One of the hallmarks of the Church in our age is the renewed emphasis on the role of the laity. Drawing upon the rich, traditional teaching of the Second Vatican Council (1962-65), the Church reminds the laity that all of us are called to holiness by virtue of our Baptism, and we are all called to play an active role in the apostolate, serving as leaven in the world.
All that’s well and good, but saying it doesn’t make it so. All Catholics–and not merely those who are called to the priesthood and/or religious life–need a sound Christian formation to be able to respond generously and well to their own personal vocation in Christ. We need ongoing catechesis. In short, we can’t expect the fruits of discipleship, such as growth in holiness, apostolic zeal, and so forth, unless we truly are disciples.
In recent decades the Church has called the family the “domestic Church.” This is a powerful image that suggests something more than a once-per-week catechism class and maybe a crucifix on the wall. Rather, I don’t think it’s an exaggeration to say that the family is called to be a “lay novitiate,” with the family home being the “motherhouse.”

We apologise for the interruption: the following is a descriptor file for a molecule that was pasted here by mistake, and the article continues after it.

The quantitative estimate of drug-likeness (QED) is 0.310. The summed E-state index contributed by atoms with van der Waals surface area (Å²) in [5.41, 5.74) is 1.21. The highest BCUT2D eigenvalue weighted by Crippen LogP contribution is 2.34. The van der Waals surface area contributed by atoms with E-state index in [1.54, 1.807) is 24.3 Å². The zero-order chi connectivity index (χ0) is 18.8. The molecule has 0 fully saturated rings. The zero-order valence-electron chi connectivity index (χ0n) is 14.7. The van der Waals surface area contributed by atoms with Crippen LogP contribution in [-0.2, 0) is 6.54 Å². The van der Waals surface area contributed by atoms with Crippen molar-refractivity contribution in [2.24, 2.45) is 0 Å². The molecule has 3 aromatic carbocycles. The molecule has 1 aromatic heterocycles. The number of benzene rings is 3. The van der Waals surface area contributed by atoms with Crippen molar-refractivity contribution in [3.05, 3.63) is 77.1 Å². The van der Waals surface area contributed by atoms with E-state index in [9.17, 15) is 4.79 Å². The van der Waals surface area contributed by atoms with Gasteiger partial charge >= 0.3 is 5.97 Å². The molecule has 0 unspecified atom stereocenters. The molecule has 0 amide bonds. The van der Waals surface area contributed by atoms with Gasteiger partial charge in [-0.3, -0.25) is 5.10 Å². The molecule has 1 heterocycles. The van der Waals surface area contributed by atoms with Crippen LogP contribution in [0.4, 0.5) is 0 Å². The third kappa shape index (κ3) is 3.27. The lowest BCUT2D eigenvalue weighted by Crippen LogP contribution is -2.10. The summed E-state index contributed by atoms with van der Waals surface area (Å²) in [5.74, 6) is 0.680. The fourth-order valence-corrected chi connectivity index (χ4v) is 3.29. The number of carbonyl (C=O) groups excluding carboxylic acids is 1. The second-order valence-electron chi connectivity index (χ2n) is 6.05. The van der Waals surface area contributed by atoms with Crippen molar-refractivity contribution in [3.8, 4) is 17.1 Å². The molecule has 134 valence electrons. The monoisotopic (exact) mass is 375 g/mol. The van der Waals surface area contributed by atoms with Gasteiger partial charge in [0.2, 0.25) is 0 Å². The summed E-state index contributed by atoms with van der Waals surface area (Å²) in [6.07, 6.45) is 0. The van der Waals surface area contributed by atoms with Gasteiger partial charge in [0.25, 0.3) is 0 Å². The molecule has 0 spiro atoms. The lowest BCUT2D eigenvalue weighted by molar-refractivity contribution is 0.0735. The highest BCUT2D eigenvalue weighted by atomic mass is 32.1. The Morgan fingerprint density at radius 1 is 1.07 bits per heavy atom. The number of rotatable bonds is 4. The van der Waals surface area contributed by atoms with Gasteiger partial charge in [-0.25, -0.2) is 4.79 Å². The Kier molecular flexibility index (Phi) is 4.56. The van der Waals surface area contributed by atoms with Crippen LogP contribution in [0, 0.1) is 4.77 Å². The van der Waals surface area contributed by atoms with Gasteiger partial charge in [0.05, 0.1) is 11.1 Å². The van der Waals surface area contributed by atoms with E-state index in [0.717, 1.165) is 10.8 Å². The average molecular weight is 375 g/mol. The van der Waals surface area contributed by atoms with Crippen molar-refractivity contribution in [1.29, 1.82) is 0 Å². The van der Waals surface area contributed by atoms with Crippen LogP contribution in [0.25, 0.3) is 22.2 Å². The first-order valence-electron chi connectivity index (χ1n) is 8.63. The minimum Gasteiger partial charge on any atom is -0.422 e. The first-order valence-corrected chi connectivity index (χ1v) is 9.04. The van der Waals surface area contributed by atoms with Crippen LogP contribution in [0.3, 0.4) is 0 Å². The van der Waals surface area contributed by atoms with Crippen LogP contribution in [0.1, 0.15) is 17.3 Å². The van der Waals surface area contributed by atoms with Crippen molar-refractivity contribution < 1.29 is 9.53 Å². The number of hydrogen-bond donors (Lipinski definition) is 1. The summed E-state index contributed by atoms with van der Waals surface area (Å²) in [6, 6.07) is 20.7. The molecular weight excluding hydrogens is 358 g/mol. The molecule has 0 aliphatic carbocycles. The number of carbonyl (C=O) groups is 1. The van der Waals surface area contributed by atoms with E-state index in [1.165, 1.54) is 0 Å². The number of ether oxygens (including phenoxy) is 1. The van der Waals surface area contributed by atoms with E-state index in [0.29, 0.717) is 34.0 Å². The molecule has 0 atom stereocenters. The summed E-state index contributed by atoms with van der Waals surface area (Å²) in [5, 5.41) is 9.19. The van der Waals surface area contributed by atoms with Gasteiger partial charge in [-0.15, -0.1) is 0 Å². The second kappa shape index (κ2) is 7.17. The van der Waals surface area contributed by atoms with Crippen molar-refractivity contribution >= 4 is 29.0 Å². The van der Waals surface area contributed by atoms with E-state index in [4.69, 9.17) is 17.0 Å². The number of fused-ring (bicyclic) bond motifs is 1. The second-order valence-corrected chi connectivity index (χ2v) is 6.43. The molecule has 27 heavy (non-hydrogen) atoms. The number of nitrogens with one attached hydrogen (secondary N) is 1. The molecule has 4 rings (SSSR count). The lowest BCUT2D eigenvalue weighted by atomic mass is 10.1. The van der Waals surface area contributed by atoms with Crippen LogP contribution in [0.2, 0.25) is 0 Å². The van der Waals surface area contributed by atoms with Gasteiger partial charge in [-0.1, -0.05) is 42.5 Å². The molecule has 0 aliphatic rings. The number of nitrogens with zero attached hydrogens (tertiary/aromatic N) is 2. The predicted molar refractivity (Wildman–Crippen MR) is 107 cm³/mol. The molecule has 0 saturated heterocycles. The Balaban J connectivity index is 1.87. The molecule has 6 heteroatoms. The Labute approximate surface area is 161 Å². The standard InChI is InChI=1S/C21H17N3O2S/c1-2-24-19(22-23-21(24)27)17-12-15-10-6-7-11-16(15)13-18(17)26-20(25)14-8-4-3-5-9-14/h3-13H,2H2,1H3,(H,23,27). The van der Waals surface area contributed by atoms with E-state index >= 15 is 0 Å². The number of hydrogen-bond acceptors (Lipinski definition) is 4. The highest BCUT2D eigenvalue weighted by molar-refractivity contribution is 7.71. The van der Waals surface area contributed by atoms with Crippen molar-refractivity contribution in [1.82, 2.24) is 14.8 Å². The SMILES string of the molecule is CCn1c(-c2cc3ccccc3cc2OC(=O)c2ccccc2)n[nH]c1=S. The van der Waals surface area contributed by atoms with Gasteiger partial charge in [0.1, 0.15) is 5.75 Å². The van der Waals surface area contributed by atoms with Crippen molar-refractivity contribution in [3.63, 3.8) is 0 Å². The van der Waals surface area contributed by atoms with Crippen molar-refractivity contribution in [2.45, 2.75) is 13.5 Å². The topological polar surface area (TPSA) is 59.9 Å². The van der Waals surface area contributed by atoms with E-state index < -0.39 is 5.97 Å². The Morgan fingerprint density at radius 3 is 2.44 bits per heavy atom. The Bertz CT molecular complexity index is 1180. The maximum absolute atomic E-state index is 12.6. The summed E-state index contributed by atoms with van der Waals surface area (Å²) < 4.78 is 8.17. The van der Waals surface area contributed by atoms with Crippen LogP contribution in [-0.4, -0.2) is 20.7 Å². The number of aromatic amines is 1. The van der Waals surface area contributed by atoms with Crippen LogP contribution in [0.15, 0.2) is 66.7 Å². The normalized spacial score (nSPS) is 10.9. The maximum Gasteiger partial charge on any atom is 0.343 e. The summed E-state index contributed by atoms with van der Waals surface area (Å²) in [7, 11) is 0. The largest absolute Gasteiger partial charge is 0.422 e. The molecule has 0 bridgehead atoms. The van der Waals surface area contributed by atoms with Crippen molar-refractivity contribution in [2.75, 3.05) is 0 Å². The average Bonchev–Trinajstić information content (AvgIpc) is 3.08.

I’ve been called many things–and more often than not I deserved it! But one accusation I’ve never really understood is the charge that my family is ”too religious” simply because we believe the faith should carry over into the way we live. When it comes to following Christ, we’re either “all in” or we’re not. The family, then, must be an incubator of faith, a school of virtue, and a training ground for prayer, always in a context of being a joyful, welcoming environment.
Over the weeks we will provide in this column some practical advice for building up and catechizing our own domestic Church. For today, however, I want to invite our readers to reflect on Catechism, no. 2225, which in my estimation calls us to see our homes as “lay novitiates.” As we read, let us ask the Lord how we might live this teaching more fully in our own families:
“Through the grace of the sacrament of marriage, parents receive the responsibility and privilege of evangelizing their children. Parents should initiate their children at an early age into the mysteries of the faith of which they are the “first heralds” for their children. They should associate them from their tenderest years with the life of the Church. A wholesome family life can foster interior dispositions that are a genuine preparation for a living faith and remain a support for it throughout one’s life.”